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Thursday, February 15, 2018

Zuma exit: Relief, joy in South African parliament after 'Zexit' (VIDEO)

Chants of joy mingled with almost audible sighs of relief in South Africa's parliament on Thursday as the turbulent, scandal-stained era of President Jacob Zuma was consigned to history.

After Cyril Ramaphosa was selected unopposed by lawmakers to be the country's next president, a large green banner bearing his face was unfurled in parliament's public gallery.

MPs and members of the public burst spontaneously into songs and applause.

"I'm trying to adapt to an environment I'm not used to," joked Chief Justice Mogoeng Mogoeng, who had just proclaimed Ramaphosa's appointment.

"In a court of law no singing is allowed," he added, before congratulating the new president.

The months-long saga of "Zexit" -- the departure of Zuma after nine years in power -- had dug a deep rift in the ruling African National Congress and shaken confidence in the country's political system.

"I'm a very relieved man," admitted Jackson Mthembu, chief whip of the ANC, the celebrated anti-apartheid movement that traces its history back 106 years.

In his maiden pronouncements as the country's fifth democratic head of state, Ramaphosa quickly sought to bury the often toxic legacy of his predecessor.

Zuma was accused by his critics of treating parliamentary government standards with suspicion bordering on contempt.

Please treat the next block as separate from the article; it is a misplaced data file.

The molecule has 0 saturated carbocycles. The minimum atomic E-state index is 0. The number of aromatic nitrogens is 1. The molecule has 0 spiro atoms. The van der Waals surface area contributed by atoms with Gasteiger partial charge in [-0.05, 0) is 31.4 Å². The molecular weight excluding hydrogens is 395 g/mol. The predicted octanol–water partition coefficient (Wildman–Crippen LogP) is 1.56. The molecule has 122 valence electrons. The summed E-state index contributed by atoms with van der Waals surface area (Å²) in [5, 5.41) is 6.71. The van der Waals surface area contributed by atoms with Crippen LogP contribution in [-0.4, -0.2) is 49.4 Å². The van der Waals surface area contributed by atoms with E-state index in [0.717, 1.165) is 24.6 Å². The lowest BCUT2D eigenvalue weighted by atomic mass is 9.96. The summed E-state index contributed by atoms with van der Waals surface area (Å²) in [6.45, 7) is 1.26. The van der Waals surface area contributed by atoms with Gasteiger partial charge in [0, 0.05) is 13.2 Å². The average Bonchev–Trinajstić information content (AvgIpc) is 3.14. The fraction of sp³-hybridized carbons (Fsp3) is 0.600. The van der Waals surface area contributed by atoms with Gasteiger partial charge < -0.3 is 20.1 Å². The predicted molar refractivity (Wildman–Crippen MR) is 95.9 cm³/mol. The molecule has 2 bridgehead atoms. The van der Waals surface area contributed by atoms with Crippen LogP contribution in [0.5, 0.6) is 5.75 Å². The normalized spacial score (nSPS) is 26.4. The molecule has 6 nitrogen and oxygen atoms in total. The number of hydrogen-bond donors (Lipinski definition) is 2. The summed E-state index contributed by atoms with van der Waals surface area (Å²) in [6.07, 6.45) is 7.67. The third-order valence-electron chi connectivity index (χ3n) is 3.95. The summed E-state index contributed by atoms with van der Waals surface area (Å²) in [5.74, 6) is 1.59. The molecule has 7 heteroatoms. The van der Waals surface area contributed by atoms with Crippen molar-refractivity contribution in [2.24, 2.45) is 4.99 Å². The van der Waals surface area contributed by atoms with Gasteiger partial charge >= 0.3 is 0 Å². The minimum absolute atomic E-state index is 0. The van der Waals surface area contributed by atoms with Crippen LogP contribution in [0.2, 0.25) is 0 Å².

Ramaphosa notably took aim at the culture of graft reputedly fostered by his predecessor and reached out across party lines.

"One of the things I will be seeking to do is to have an opportunity... to work with all political parties," he said.

Zuma resigned during a late-night TV address following weeks of pressure from his party and the threat of being unseated by a parliamentary vote of no confidence.

Other than the radical Economic Freedom Fighters (EFF), who stormed out of proceedings after just 15 minutes or so, all parties proclaimed their recognition -- even relief -- at Ramaphosa's new era.

Main opposition Democratic Alliance (DA) lawmakers, who snapped photos of Ramaphosa on their phones as he arrived wearing a dark suit and red tie, heckled throughout -- but in a genteel fashion.

- 'That's my president' -

DA leader Mmusi Maimane warmly welcomed Ramaphosa and pledged cooperation -- but vowed to continue to scrutinise the government.

"We don't have a Jacob Zuma problem, we have an ANC problem," Maimane said, urging Ramaphosa to call for early elections as a guarantee of democratic process.

Other party leaders gave cordial, often humorous statements, acknowledging Ramaphosa's abrupt elevation.

"We'd like to remind you this is no carte blanche support," said the chief whip of the Inkatha Freedom party, Narend Singh. "We will keep you on your toes."

After concluding his speech to cheers from many lawmakers, Ramaphosa stopped with MPs to pose for selfies -- with Maimane crossing the floor to embrace Ramaphosa.

Even die-hard Zuma allies were in a good mood after the dark and often divisive years of Zuma's rule.

David Mahlobo, the controversial energy minister and former state security minister, was positively jocular.

"When it's time to vote, I'm voting for the president of the ANC, that's my president," he said, beaming.

Asked whether he expected to be a minister under Ramaphosa, he told AFP: "Why is it an issue? If you are a member of the ANC, you serve at the behest of the organisation.”

But the chance for Ramaphosa to overhaul Zuma's scandal-tainted cabinet was foremost in many lawmakers' minds.

As Ramaphosa began to say that "one of the things I will be seeking to do is to have an opportunity...", a DA MP quickly shouted "to reshuffle", sparking raucous laughter from across the chamber.


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